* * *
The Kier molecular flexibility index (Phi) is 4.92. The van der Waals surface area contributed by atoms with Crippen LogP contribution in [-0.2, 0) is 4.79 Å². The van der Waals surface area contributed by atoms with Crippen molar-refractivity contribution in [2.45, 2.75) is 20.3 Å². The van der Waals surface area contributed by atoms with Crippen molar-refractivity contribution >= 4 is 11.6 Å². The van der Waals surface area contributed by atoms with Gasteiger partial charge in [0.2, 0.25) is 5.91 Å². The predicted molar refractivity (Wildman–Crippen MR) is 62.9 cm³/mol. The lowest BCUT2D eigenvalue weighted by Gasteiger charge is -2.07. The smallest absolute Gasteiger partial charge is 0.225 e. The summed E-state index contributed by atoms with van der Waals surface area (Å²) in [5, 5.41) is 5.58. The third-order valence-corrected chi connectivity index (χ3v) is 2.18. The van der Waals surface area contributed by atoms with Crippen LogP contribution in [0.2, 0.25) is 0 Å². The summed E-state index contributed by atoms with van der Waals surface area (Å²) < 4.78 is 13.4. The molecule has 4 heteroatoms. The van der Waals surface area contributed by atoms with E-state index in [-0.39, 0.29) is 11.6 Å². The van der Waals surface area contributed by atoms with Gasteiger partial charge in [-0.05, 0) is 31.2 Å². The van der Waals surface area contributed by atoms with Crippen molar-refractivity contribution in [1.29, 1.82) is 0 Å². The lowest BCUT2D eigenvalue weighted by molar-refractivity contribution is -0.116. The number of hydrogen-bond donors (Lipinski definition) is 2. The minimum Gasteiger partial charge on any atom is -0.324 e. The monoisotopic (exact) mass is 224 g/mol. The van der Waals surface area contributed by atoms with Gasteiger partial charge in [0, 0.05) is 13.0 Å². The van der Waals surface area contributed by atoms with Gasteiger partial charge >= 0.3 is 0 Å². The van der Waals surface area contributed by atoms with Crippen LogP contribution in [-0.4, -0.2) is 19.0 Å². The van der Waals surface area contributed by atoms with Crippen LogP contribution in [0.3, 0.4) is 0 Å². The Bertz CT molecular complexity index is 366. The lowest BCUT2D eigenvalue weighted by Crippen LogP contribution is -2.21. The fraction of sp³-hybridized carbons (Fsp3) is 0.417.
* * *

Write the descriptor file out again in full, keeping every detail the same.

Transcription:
The Kier molecular flexibility index (Phi) is 4.92. The van der Waals surface area contributed by atoms with Crippen LogP contribution in [-0.2, 0) is 4.79 Å². The van der Waals surface area contributed by atoms with Crippen molar-refractivity contribution in [2.45, 2.75) is 20.3 Å². The van der Waals surface area contributed by atoms with Crippen molar-refractivity contribution >= 4 is 11.6 Å². The van der Waals surface area contributed by atoms with Gasteiger partial charge in [0.2, 0.25) is 5.91 Å². The predicted molar refractivity (Wildman–Crippen MR) is 62.9 cm³/mol. The lowest BCUT2D eigenvalue weighted by Gasteiger charge is -2.07. The smallest absolute Gasteiger partial charge is 0.225 e. The summed E-state index contributed by atoms with van der Waals surface area (Å²) in [5, 5.41) is 5.58. The third-order valence-corrected chi connectivity index (χ3v) is 2.18. The van der Waals surface area contributed by atoms with Crippen LogP contribution in [0.2, 0.25) is 0 Å². The summed E-state index contributed by atoms with van der Waals surface area (Å²) < 4.78 is 13.4. The molecule has 4 heteroatoms. The van der Waals surface area contributed by atoms with E-state index in [-0.39, 0.29) is 11.6 Å². The van der Waals surface area contributed by atoms with Gasteiger partial charge in [-0.05, 0) is 31.2 Å². The van der Waals surface area contributed by atoms with Crippen molar-refractivity contribution in [1.29, 1.82) is 0 Å². The lowest BCUT2D eigenvalue weighted by molar-refractivity contribution is -0.116. The number of hydrogen-bond donors (Lipinski definition) is 2. The minimum Gasteiger partial charge on any atom is -0.324 e. The monoisotopic (exact) mass is 224 g/mol. The van der Waals surface area contributed by atoms with Gasteiger partial charge in [0, 0.05) is 13.0 Å². The van der Waals surface area contributed by atoms with Gasteiger partial charge >= 0.3 is 0 Å². The van der Waals surface area contributed by atoms with Crippen LogP contribution in [-0.4, -0.2) is 19.0 Å². The van der Waals surface area contributed by atoms with Crippen LogP contribution in [0.3, 0.4) is 0 Å². The Bertz CT molecular complexity index is 366. The lowest BCUT2D eigenvalue weighted by Crippen LogP contribution is -2.21. The fraction of sp³-hybridized carbons (Fsp3) is 0.417.